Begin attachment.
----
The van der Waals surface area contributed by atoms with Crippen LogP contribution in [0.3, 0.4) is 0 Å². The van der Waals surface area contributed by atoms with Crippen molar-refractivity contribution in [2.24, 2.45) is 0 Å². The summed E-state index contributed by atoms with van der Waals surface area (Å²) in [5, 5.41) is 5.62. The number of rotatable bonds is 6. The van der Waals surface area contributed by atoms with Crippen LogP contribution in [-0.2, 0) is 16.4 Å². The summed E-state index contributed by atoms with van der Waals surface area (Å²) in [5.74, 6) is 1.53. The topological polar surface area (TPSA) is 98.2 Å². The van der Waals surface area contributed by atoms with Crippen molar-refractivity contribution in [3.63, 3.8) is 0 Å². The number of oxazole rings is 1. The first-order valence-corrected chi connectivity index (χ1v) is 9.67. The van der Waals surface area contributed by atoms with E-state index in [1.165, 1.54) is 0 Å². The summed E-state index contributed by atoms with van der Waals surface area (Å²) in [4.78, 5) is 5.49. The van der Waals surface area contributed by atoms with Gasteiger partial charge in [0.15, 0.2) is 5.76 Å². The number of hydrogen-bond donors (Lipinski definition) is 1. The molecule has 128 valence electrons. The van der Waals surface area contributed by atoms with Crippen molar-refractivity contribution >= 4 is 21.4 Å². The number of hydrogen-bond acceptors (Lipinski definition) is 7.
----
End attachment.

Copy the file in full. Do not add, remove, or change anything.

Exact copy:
The van der Waals surface area contributed by atoms with Crippen LogP contribution in [0.3, 0.4) is 0 Å². The van der Waals surface area contributed by atoms with Crippen molar-refractivity contribution in [2.24, 2.45) is 0 Å². The summed E-state index contributed by atoms with van der Waals surface area (Å²) in [5, 5.41) is 5.62. The number of rotatable bonds is 6. The van der Waals surface area contributed by atoms with Crippen LogP contribution in [-0.2, 0) is 16.4 Å². The summed E-state index contributed by atoms with van der Waals surface area (Å²) in [5.74, 6) is 1.53. The topological polar surface area (TPSA) is 98.2 Å². The van der Waals surface area contributed by atoms with Crippen molar-refractivity contribution in [3.63, 3.8) is 0 Å². The number of oxazole rings is 1. The first-order valence-corrected chi connectivity index (χ1v) is 9.67. The van der Waals surface area contributed by atoms with E-state index in [1.165, 1.54) is 0 Å². The summed E-state index contributed by atoms with van der Waals surface area (Å²) in [4.78, 5) is 5.49. The van der Waals surface area contributed by atoms with Gasteiger partial charge in [0.15, 0.2) is 5.76 Å². The number of hydrogen-bond donors (Lipinski definition) is 1. The molecule has 128 valence electrons. The van der Waals surface area contributed by atoms with Crippen molar-refractivity contribution >= 4 is 21.4 Å². The number of hydrogen-bond acceptors (Lipinski definition) is 7.